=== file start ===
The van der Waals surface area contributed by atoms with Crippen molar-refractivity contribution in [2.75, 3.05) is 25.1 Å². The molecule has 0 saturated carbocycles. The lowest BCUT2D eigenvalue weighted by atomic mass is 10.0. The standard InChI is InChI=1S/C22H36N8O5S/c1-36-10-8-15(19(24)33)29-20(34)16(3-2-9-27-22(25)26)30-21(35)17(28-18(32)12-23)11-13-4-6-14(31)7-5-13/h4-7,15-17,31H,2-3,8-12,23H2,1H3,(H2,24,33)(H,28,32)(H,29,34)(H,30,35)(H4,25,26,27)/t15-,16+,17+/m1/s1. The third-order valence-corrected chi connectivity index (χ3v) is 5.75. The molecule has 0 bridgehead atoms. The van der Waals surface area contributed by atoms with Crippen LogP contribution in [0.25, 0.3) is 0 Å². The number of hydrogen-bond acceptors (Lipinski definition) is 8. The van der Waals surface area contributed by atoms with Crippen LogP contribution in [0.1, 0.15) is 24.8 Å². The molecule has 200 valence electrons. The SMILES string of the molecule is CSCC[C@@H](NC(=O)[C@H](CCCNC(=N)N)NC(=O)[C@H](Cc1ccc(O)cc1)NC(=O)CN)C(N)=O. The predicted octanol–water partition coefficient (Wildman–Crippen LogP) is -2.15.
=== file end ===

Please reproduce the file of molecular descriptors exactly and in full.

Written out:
The van der Waals surface area contributed by atoms with Crippen molar-refractivity contribution in [2.75, 3.05) is 25.1 Å². The molecule has 0 saturated carbocycles. The lowest BCUT2D eigenvalue weighted by atomic mass is 10.0. The standard InChI is InChI=1S/C22H36N8O5S/c1-36-10-8-15(19(24)33)29-20(34)16(3-2-9-27-22(25)26)30-21(35)17(28-18(32)12-23)11-13-4-6-14(31)7-5-13/h4-7,15-17,31H,2-3,8-12,23H2,1H3,(H2,24,33)(H,28,32)(H,29,34)(H,30,35)(H4,25,26,27)/t15-,16+,17+/m1/s1. The third-order valence-corrected chi connectivity index (χ3v) is 5.75. The molecule has 0 bridgehead atoms. The van der Waals surface area contributed by atoms with Crippen LogP contribution in [0.25, 0.3) is 0 Å². The number of hydrogen-bond acceptors (Lipinski definition) is 8. The van der Waals surface area contributed by atoms with Crippen LogP contribution in [0.1, 0.15) is 24.8 Å². The molecule has 200 valence electrons. The SMILES string of the molecule is CSCC[C@@H](NC(=O)[C@H](CCCNC(=N)N)NC(=O)[C@H](Cc1ccc(O)cc1)NC(=O)CN)C(N)=O. The predicted octanol–water partition coefficient (Wildman–Crippen LogP) is -2.15.